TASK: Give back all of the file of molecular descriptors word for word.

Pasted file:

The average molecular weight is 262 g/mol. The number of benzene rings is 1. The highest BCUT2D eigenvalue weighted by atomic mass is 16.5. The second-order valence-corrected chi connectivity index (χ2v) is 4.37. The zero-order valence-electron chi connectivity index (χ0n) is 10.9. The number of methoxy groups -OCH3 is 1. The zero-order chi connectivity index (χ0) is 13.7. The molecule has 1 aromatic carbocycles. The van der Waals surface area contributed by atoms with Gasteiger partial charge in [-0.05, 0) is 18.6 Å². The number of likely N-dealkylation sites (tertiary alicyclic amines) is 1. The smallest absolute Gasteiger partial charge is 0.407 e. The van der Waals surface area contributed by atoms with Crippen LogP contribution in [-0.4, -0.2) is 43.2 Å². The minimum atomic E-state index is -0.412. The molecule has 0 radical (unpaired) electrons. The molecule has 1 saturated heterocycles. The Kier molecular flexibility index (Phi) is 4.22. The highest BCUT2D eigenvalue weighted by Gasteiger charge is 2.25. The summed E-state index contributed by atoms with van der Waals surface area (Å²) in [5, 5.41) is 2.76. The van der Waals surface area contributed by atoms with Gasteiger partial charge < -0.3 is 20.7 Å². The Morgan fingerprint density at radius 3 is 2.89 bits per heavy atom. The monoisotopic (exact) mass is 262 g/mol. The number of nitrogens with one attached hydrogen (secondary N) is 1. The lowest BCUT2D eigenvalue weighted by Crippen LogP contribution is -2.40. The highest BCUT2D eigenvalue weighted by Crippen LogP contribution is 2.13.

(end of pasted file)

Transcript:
The average molecular weight is 262 g/mol. The number of benzene rings is 1. The highest BCUT2D eigenvalue weighted by atomic mass is 16.5. The second-order valence-corrected chi connectivity index (χ2v) is 4.37. The zero-order valence-electron chi connectivity index (χ0n) is 10.9. The number of methoxy groups -OCH3 is 1. The zero-order chi connectivity index (χ0) is 13.7. The molecule has 1 aromatic carbocycles. The van der Waals surface area contributed by atoms with Gasteiger partial charge in [-0.05, 0) is 18.6 Å². The number of likely N-dealkylation sites (tertiary alicyclic amines) is 1. The smallest absolute Gasteiger partial charge is 0.407 e. The van der Waals surface area contributed by atoms with Crippen LogP contribution in [-0.4, -0.2) is 43.2 Å². The minimum atomic E-state index is -0.412. The molecule has 0 radical (unpaired) electrons. The molecule has 1 saturated heterocycles. The Kier molecular flexibility index (Phi) is 4.22. The highest BCUT2D eigenvalue weighted by Gasteiger charge is 2.25. The summed E-state index contributed by atoms with van der Waals surface area (Å²) in [5, 5.41) is 2.76. The van der Waals surface area contributed by atoms with Gasteiger partial charge < -0.3 is 20.7 Å². The Morgan fingerprint density at radius 3 is 2.89 bits per heavy atom. The monoisotopic (exact) mass is 262 g/mol. The number of nitrogens with one attached hydrogen (secondary N) is 1. The lowest BCUT2D eigenvalue weighted by Crippen LogP contribution is -2.40. The highest BCUT2D eigenvalue weighted by Crippen LogP contribution is 2.13.